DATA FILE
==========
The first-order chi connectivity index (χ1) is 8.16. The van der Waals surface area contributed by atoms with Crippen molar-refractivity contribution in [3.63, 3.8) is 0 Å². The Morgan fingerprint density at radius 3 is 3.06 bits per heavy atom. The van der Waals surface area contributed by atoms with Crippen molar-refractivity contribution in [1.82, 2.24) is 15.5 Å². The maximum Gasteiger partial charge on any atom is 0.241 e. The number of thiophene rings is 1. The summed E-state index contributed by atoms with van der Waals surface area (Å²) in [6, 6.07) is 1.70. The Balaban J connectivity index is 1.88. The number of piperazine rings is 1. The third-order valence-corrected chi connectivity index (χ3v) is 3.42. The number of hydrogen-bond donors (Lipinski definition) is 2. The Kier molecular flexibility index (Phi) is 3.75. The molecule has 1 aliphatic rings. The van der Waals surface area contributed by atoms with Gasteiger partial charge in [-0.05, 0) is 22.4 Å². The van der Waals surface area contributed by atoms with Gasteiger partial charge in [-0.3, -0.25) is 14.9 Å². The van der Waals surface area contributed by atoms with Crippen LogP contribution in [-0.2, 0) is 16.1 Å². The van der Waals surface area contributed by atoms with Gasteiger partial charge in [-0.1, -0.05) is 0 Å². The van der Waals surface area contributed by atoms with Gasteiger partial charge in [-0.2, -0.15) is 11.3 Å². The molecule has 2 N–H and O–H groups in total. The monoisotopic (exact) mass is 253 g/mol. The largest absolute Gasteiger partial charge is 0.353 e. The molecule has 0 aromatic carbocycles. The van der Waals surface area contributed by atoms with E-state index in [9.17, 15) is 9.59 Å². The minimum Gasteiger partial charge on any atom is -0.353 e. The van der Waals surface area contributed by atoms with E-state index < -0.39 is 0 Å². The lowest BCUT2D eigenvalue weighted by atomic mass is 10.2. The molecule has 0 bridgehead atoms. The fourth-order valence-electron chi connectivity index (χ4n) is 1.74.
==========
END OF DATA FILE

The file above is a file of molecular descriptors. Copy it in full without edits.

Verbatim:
The first-order chi connectivity index (χ1) is 8.16. The van der Waals surface area contributed by atoms with Crippen molar-refractivity contribution in [3.63, 3.8) is 0 Å². The Morgan fingerprint density at radius 3 is 3.06 bits per heavy atom. The van der Waals surface area contributed by atoms with Crippen molar-refractivity contribution in [1.82, 2.24) is 15.5 Å². The maximum Gasteiger partial charge on any atom is 0.241 e. The number of thiophene rings is 1. The summed E-state index contributed by atoms with van der Waals surface area (Å²) in [6, 6.07) is 1.70. The Balaban J connectivity index is 1.88. The number of piperazine rings is 1. The third-order valence-corrected chi connectivity index (χ3v) is 3.42. The number of hydrogen-bond donors (Lipinski definition) is 2. The Kier molecular flexibility index (Phi) is 3.75. The molecule has 1 aliphatic rings. The van der Waals surface area contributed by atoms with Gasteiger partial charge in [-0.05, 0) is 22.4 Å². The van der Waals surface area contributed by atoms with Gasteiger partial charge in [-0.3, -0.25) is 14.9 Å². The van der Waals surface area contributed by atoms with Crippen LogP contribution in [-0.2, 0) is 16.1 Å². The van der Waals surface area contributed by atoms with Gasteiger partial charge in [-0.1, -0.05) is 0 Å². The van der Waals surface area contributed by atoms with Gasteiger partial charge in [-0.2, -0.15) is 11.3 Å². The molecule has 2 N–H and O–H groups in total. The monoisotopic (exact) mass is 253 g/mol. The largest absolute Gasteiger partial charge is 0.353 e. The molecule has 0 aromatic carbocycles. The van der Waals surface area contributed by atoms with E-state index in [9.17, 15) is 9.59 Å². The minimum Gasteiger partial charge on any atom is -0.353 e. The van der Waals surface area contributed by atoms with E-state index < -0.39 is 0 Å². The lowest BCUT2D eigenvalue weighted by atomic mass is 10.2. The molecule has 0 bridgehead atoms. The fourth-order valence-electron chi connectivity index (χ4n) is 1.74.